While we walked up a nice gulley in the moor, a Raven came right overhead chasing a crow off its territory. Look at the size difference, the Raven cronking while the crow gave a panicked chatter...

On the walk we flushed a Woodcock from the burn side, maybe a bird back on territory, 5 Stonechats in one area was good and a scattering of Reed Buntings were feeding on heather seed. A few pairs of Curlew were displaying overhead. All this to a throng of singing Skylarks and Meadow Pipits.

While nothing too special was seen, just being up there, on a spring morning, made it good to be alive...

Saturday, March 17, 2012


A lovely clear sunny spring day with blue skies all round.

This mornings dog walk was to woodland along the lane to look to see if any Chiffchaffs had arrived. They had! Three males to be precise, all singing away. One seen well in yellow sallow catkins looked typecast for the part.

At the lane end, a Stoat risked death by coming towards me along the main road. Luckily I flushed it into cover before a vehicle came along. Last weeks Long tailed Tit nest is almost finished now, with one bird adding extra lichens to the outer crust.

Elsewhere, a singing male Reed Bunting, a singing male Siskin and a ( you get the picture) singing male Nuthatch made for a pleasant stroll out.

Sunday, March 11, 2012

Go wild, go wild, go wild in the country...

A belter of a day today, with the temp at 16 degrees at lunchtime.

This morning was spent at Branton doing the WeBs count with John. Before we started, a casual stroll checking a sunny hedge bottom produced 8 Adders basking in the early morning sun. All seemed to be females (They are males, see comment below). A selection of individuals are above, with one pic containing a pile of three!(Count the heads).

[See note below. Thanks the Greenie for his comment on the Adders. I found it a good help, so maybe it will come in handy for you too...
Stewart ,
Males are very variable in colour and when first out of hibernation as they are now , and can be very dull having spent several months under ground . When they 'slough' their skin , they will be much brighter . They also emerge 2/3weeks before females , and can be found lying around in numbers just outside their hibernacular , as your 3 were . In the past I have found up to ten animals lying together . Females tend to have a light brown/ginger ground colour with darker brown zig zag marking , which is less defined at the edges than the black , more defined zig zag of the male . The 'silver' colouration you mention occurs when a female in season , just every other year for them , is found , then hormones in the male go to work to produce that silver and black phase . Of interest , on all four occassions that I have witnessed 'the dance of the Adders' the combatants have always been silver/black males .]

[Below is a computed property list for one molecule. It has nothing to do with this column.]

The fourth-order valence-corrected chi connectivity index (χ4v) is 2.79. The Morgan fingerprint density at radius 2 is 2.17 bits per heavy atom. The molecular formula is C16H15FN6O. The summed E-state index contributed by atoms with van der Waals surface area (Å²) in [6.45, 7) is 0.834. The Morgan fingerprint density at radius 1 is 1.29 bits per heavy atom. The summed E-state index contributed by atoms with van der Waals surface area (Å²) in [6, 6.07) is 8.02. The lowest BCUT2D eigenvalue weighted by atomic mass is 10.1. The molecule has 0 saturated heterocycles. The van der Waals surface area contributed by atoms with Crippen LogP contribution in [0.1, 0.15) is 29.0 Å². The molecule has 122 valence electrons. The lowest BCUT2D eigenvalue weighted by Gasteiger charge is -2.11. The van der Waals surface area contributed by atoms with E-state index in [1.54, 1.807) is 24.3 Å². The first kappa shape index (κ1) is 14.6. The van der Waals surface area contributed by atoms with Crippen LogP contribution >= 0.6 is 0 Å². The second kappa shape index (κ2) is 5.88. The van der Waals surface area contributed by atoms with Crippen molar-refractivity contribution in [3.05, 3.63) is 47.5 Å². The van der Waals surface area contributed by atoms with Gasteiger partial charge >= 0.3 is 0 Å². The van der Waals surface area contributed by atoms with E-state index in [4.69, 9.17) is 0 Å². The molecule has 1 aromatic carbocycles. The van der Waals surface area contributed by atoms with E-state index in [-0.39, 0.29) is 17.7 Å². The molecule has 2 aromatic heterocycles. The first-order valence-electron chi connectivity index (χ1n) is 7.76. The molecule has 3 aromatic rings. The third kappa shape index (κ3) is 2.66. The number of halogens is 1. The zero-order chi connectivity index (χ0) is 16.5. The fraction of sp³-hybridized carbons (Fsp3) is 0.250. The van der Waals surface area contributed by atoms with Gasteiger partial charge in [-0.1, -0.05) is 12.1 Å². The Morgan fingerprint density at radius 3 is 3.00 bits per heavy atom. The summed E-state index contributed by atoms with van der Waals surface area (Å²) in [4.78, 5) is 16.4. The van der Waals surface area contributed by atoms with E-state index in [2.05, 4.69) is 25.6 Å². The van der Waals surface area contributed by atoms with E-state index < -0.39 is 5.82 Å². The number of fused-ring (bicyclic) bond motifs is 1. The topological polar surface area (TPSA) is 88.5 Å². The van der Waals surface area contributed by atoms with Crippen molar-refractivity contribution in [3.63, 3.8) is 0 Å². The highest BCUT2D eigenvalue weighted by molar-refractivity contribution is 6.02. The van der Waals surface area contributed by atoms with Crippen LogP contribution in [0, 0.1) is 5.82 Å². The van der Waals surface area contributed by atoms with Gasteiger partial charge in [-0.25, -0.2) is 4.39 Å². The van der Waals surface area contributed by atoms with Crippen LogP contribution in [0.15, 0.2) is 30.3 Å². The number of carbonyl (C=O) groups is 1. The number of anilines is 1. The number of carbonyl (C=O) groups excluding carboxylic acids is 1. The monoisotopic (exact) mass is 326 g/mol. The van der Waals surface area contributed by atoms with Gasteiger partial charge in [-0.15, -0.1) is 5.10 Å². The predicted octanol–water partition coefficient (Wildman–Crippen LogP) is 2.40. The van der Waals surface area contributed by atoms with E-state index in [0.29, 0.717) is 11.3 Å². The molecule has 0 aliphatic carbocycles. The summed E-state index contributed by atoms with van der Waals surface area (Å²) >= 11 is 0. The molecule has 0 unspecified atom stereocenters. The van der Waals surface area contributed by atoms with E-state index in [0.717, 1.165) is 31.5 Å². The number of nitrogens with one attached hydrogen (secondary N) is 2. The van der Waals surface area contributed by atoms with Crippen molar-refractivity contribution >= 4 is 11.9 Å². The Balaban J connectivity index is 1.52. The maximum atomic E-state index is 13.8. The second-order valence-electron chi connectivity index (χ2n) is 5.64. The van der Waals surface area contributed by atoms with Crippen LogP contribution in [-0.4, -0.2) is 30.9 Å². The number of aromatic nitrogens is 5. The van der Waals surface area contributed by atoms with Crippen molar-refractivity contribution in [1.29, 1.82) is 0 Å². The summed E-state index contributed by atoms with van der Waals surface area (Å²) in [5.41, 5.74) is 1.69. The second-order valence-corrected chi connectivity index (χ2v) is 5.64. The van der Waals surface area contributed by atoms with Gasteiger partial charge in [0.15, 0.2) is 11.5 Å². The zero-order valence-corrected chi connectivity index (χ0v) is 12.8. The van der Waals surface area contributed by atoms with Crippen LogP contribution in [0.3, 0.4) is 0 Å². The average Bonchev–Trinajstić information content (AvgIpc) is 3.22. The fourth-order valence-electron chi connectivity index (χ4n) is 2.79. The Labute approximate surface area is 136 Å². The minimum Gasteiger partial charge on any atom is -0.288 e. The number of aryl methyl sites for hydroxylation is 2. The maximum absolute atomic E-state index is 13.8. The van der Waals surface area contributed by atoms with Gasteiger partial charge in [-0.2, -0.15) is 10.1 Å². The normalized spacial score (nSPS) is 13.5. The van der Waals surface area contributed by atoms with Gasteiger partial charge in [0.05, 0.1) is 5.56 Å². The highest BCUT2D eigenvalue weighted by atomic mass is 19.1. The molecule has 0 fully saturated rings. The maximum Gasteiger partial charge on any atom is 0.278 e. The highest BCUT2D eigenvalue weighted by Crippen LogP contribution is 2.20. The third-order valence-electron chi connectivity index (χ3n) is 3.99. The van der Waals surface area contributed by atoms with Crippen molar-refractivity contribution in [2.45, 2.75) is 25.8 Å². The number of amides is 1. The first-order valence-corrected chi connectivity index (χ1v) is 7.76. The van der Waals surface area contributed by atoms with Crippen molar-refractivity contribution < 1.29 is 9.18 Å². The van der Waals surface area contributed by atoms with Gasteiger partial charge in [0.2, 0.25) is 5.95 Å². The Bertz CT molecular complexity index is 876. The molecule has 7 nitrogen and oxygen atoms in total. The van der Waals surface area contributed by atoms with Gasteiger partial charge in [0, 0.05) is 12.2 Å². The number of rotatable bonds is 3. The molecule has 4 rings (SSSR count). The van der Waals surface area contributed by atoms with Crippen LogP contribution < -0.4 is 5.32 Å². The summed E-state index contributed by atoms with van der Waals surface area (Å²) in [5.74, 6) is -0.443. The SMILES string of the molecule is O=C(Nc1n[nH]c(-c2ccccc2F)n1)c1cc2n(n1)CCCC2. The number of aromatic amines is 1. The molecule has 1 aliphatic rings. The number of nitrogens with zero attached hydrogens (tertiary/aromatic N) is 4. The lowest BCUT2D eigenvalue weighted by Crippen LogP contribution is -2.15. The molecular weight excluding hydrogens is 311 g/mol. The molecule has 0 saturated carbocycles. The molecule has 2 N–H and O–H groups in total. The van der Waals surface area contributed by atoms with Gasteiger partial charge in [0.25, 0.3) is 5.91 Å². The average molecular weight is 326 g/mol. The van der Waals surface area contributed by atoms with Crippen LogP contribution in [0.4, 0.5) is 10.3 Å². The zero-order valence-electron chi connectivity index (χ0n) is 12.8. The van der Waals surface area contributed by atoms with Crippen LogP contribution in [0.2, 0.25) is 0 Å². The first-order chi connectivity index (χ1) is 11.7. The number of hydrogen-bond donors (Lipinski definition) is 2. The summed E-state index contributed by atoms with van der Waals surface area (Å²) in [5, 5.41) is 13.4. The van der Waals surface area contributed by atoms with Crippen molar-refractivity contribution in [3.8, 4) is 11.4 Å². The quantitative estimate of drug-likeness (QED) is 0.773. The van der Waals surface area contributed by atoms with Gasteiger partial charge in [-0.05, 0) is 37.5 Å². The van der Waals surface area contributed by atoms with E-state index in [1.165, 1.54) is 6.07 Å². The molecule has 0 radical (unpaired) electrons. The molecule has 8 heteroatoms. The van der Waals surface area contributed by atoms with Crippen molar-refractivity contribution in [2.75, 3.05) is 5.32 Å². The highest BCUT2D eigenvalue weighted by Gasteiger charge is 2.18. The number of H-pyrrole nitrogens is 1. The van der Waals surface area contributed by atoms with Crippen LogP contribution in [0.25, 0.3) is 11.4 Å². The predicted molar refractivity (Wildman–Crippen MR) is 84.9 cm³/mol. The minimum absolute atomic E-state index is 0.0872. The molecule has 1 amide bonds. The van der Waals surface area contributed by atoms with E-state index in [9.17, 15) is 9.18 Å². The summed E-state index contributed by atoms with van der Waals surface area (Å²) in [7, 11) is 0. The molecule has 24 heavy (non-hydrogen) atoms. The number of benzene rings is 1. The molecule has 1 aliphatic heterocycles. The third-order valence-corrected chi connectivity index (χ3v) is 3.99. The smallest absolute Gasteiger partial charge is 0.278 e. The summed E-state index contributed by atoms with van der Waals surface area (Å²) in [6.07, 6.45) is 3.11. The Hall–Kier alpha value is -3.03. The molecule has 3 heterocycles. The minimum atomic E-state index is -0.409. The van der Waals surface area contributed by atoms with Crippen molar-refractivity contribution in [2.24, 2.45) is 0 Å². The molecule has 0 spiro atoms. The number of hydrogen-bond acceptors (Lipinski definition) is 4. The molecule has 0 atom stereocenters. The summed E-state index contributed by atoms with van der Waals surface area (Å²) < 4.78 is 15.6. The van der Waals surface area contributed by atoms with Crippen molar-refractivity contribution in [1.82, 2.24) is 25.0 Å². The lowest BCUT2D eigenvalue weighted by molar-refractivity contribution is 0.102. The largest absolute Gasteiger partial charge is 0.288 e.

Lots of Coltsfoot was in flower (top) and on the Sallows -

Small Tortoiseshell
Of the birds, a darvic ringed Mediterranean Gull ( ring was Red PJJ1), 3 Great crested Grebes and lots of returning upland breeders such as Oystercatchers, Redshank, Curlew, Lapwing and Lesser black backed Gulls were the highlight.

Back home, it was warm enough for the first grass cut of the year. Time in the garden produced Small Tortoiseshell, Red tailed Bumblebee and Buff tailed Bumblebee and the resident Tree Sparrows. 

Friday, March 02, 2012

On my way to work this morning a large skein of about 70 Whooper Swans flew north, low, over Longhoughton. Before the end of the month new visitors will have replaced them....

Thursday, March 01, 2012

Reporting In...

After seeing Mr Malloy's post about his cover of the Durham Bird Report, I forgot to show this. A  fine report with a fine cover by a little known artist... ;)

In Annual Reports Top Trumps, I think Northumberland beats Durham...